Conflicts of interest are only relevant if you think these people have fiduciary duties and a duty of loyalty to work. What I’m watching in the Ethereum world, the questions that are being asked about does this have to be done in public? Well, I don’t want to have to do in public necessarily, these discussions about bugs or how the policy should shift, etc. I don’t want to necessarily have to have them in public because people will mischaracterise them and it will cause reactions that shouldn’t happen on the system and the price may spike or the price may plummet. Well, that’s governance and it’s hard!
When you’re dealing with a system that has real implications for people, the value embedded in it and also serving as infrastructure to all the smart contracts, etc. Those discussions have to happen and you see why I make a clear reference to this in the paper that you’re discussing there. You see why something like the open markets committee for the Fed, does these discussions behind closed doors and then releases it later because what they’re talking about is market moving stuff. What the core devs talk about at their meetings is potentially market moving stuff.
Peter McCormack: It’s potentially market-moving stuff for people who hold a significant position in Ethereum.
Angela Walch: Yep.
Peter McCormack: Does that concern you? So for example, the closed-door meeting for Ethereum where… So the monetary policy was changed recently. I can’t remember the details because I didn’t research it after I read your paper. But I remember they changed the miner reward. But the people making that decision likely hold very significant Ethereum positions and that can move the Ethereum market.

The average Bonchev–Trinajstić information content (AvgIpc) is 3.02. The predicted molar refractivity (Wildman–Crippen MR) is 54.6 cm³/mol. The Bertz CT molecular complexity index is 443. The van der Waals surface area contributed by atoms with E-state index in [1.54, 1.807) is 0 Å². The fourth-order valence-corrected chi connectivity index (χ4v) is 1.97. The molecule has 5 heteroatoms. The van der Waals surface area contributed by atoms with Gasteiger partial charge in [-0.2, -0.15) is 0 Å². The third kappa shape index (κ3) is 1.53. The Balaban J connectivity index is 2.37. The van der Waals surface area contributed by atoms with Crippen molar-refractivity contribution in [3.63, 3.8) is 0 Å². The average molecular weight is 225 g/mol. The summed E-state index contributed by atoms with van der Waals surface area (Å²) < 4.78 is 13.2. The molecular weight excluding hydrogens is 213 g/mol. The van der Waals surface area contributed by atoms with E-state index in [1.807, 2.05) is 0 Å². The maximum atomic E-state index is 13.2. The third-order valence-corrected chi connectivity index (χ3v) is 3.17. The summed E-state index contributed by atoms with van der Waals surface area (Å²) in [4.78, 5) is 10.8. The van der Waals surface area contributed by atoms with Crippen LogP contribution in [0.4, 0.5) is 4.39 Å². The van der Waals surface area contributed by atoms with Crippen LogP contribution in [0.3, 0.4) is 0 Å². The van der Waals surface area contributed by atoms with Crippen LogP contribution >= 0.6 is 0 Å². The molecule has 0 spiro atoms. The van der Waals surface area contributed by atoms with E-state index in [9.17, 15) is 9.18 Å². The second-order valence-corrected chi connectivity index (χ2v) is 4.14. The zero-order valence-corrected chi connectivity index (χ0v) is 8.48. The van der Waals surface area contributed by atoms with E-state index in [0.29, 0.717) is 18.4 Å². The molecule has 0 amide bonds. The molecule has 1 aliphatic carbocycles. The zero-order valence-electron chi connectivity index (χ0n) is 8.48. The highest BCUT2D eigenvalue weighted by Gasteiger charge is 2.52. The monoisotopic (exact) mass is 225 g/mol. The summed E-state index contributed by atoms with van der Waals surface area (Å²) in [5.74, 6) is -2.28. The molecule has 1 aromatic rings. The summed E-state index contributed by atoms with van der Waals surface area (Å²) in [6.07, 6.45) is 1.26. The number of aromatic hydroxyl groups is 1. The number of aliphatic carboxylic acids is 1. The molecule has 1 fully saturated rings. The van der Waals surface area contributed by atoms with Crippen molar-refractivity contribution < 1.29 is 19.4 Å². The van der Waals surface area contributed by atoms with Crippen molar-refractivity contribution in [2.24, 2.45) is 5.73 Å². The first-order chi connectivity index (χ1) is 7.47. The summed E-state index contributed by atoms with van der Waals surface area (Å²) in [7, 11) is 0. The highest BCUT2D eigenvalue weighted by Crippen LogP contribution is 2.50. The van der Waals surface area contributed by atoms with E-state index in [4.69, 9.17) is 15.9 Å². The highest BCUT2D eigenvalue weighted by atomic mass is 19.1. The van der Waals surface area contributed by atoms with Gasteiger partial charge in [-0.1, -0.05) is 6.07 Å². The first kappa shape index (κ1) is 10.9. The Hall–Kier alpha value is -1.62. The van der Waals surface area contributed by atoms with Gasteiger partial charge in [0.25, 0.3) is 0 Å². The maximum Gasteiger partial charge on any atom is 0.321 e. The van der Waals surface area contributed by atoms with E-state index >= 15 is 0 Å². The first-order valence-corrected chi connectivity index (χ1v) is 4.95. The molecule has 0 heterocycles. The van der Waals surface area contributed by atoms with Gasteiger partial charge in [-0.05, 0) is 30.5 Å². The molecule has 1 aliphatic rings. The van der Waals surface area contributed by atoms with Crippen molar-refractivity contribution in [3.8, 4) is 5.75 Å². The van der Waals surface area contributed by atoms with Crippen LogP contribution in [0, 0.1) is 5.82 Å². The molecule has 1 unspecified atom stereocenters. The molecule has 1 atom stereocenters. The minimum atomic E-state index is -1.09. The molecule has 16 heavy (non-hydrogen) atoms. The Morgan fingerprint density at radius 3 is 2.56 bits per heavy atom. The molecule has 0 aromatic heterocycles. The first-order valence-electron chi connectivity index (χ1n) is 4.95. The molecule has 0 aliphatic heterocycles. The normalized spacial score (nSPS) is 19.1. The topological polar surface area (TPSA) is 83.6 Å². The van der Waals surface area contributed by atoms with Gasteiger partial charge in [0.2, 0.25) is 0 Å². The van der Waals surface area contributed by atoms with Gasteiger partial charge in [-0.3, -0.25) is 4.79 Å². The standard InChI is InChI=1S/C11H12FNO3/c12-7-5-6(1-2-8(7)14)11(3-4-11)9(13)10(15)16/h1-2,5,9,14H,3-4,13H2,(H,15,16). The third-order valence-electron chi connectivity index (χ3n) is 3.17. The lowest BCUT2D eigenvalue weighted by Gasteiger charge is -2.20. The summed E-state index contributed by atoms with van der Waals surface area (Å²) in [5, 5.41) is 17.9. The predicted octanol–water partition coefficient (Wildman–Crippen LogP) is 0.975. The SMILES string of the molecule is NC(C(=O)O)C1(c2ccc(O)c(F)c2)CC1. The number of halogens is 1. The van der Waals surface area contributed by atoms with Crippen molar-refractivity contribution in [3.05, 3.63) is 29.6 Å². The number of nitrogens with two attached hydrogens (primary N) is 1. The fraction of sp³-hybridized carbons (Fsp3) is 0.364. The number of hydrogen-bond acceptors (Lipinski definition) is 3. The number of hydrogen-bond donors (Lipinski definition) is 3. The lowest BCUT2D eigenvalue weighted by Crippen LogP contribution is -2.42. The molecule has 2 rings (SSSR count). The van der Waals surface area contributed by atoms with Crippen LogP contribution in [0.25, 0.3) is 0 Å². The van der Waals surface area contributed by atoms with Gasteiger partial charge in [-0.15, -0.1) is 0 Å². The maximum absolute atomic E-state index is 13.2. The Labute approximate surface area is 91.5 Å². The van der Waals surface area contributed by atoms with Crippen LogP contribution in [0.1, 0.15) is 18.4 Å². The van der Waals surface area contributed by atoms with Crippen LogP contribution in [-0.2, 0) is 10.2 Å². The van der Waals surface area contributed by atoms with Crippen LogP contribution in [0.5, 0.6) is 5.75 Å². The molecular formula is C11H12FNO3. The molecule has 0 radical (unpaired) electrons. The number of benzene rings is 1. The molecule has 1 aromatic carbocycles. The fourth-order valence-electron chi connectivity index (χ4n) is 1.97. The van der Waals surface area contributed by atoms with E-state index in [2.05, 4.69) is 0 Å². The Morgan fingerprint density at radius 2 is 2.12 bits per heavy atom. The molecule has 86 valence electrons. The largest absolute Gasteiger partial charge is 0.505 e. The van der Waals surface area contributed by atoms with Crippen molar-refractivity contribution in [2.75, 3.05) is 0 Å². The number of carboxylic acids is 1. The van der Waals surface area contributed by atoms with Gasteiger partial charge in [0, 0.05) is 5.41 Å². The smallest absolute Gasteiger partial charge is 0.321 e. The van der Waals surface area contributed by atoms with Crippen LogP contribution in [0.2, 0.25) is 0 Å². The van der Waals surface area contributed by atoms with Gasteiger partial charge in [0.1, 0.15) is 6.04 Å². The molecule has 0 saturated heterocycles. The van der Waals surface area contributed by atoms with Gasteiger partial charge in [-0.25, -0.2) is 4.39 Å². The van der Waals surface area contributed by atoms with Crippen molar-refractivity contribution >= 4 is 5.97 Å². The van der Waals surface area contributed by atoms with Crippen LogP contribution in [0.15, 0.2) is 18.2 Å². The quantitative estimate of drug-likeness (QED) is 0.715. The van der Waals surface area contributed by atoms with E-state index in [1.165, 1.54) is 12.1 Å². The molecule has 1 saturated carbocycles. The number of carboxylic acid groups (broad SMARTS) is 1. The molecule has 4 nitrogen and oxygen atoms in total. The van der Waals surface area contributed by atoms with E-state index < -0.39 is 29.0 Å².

Angela Walch: Yep.
Peter McCormack: Now I’m pretty sure regulators who work in other markets cannot regulate on companies they hold positions in.
Angela Walch: So there are absolutely conflicts of interest all over this. Right? If the core devs have their hands in different pots, interest in different projects, then, of course, you would want to think about whether their involvement in other projects is going to determine or affect their decisions on this particular one.
That’s all about the duty of loyalty. I mean that’s what that is, you can’t self-deal, meaning you can’t do things that are solely to your benefit. That you don’t tell them about, that you don’t disclose these things. So it’s fascinating to me how there’s… To me, it looks like a denial of the facts, but people truly think that I’m way off when I say that there are information asymmetry and power differential.
Peter McCormack: So what now then? I’m going to tell you what I think you’re trying to say, not just to put words in your mouth, but I don’t think you’re saying “stop”. I get a feeling you’re saying “slow down, there’s more things to resolve here”.
Angela Walch: Yeah, I mean my biggest message is slow down! I haven’t figured out whether these systems are going to be good or not and I don’t think we can know yet because they are highly experimental and it’s impossible to stay on top of all this stuff, because a new thing comes out every day. The pace is so quick, but we are rapidly integrating them into the financial system and that’s what I would say is, slow down.
Related to this, but not necessarily crypto, more Blockchain-esq, but it’s the same kind of hyper pace. Legislators are passing laws requiring the use of Blockchain technology to keep government records and stuff. Are you kidding me? We don’t know if this stuff works at all. So you’re going to say that we are mandating to put government records on it? Give me a break, just slow down!
Peter McCormack: And your favourite topic, voting on the Blockchain!
Angela Walch: Oh God! I’m not the super expert on that, but the experts that I trust are horrified by the very idea.
Peter McCormack: I’m kind of happy with voting as it is. It doesn’t bother me to go and write on a piece of paper! So another interesting point that came from is, I read, I don’t know if this was your quote or somebody else’s, but “this feels like a second chance to get the power dynamics of our digital activities right”. So that is a reason to slow down because it is interesting.